Prof. Mahmood Yakubu, the Chairman, Independent National Electoral Commission (INEC), says the commission is worried about the low rate of collection of the newly-printed PVCs of new registrants across the country.
Yakubu made the remark while responding to questions at the INEC/ Private Sector Forum, organised by the Lagos Chamber of Commerce and Industry (LCCI), on Tuesday in Lagos.
According to him, it is worrisome that over 7 million PVCs from the 2015 General Elections are yet to be claimed but more worrisome is the rate at which newly-registered voters are coming to claim the newly-printed PVCs.
He said: “We are doing the best we can to ensure that registrants collect their cards but unfortunately many of these cards are still not collected.’’
On the ongoing Continuous Voter Registration (CVR) exercise, the INEC boss said that 9.7 million Nigerians had so far registered and the number would increase.
He said that if the figure was added to the existing 69. 7 million registered voters, INEC would have a register of over 80 million in the 2019 General Elections.
“For transfers, so far, we have 474, 358 requests across all the states of the federation since the commencement of the ongoing CVR on April 27, 2017.
“For those who applied for transfers, as well as those who registered newly in 2017, we have printed the cards for 2.9 million new registrants.
“We have delivered them (the PVCs) to the states for collection by those who registered, which include new registrants, those who applied for transfers, as well as those who asked for replacement of cards.
“For those who registered this year, we are doing the backing and thereafter, we shall print the cards. We will make sure that the cards are available for collection before the general elections.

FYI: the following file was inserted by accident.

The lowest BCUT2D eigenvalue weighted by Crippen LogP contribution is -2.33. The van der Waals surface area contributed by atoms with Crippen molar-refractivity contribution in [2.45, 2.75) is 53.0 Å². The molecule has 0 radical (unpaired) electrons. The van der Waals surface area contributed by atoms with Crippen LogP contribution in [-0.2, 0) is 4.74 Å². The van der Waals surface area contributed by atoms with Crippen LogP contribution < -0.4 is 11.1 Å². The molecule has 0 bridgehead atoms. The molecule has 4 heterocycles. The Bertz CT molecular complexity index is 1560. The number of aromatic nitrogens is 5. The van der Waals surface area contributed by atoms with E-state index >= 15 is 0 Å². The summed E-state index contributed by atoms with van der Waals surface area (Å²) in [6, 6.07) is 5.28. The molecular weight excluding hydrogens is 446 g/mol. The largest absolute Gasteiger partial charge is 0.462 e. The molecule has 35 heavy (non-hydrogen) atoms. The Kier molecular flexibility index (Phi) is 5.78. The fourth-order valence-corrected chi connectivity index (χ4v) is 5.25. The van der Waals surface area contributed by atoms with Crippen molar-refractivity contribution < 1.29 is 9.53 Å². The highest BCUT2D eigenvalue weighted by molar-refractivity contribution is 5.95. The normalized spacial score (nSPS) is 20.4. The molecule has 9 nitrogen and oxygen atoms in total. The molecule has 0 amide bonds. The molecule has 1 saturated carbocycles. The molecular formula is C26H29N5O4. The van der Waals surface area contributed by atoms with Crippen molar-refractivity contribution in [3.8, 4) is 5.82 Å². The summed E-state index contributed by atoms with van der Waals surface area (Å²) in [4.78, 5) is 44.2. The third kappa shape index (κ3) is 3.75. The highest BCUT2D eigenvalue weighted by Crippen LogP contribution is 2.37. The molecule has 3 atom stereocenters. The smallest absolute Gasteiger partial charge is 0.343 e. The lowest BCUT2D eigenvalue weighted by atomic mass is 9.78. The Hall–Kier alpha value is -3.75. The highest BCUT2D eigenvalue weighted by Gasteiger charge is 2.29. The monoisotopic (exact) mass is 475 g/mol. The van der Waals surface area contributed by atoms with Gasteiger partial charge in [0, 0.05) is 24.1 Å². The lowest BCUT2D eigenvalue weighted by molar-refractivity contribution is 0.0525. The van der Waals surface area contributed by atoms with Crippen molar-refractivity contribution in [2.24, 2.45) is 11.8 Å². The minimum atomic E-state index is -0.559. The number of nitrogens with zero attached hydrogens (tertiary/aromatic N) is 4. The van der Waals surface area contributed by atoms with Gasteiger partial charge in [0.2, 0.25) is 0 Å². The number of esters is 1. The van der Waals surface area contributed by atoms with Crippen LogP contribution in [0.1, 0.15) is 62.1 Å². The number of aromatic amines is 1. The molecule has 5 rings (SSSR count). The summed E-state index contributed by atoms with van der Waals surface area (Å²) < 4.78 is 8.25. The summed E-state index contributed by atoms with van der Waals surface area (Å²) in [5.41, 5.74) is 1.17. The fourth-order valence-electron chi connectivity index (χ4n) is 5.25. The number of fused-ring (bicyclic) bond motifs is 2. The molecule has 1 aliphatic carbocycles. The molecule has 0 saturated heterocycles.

“The assurance I am giving on behalf of the commission is that all citizens who have registered in 2017 and those registering in the ongoing CVR in 2018, will get their cards before the 2019 general elections,’’ Yakubu assured.
According to him, INEC will conduct elections in 119, 973 polling units and 8,809 wards nationwide, saying that it was ordinarily impossible to create additional polling units before the 2019 elections.
He said that immediately after the 2019 elections, the commission would address issues of creating more polling units, to cater for new settlements.
The chairman added that INEC would create additional voting points tied to existing polling units, to ease voting.
Yakubu, who noted that 68 political parties had been registered, said that the figure could rise as the commission was processing more applications of 138 associations seeking registration as political parties.
On the monitoring of political parties’ campaign finances during elections, Yakubu said that it was difficult to monitor candidates and party expenditures.
He said that political parties were supposed to report to INEC their expenditures during campaigns six months after the elections, apart from annual auditing of party accounts.
“But so many have spent perhaps, outside of the provision of the law but not directly linked to the candidates’ expenditures.
“We have been working with the Economic and Financial Crimes Commission, which has built the capacity to track, particularly the big expenditures.
“We will continue to do all we can to track campaign finances and individual expenditures for the election but it is certainly not an easy thing to do,’’ he said.
The INEC chairman said that the development marred the 2015 elections where the deployment of money was used to specifically induce some of the commission’s officials before the elections.
Yakubu said that over 200 staff of the commission had been indicted on the issue, saying that it was the largest number of staff so far indicted in the history of INEC.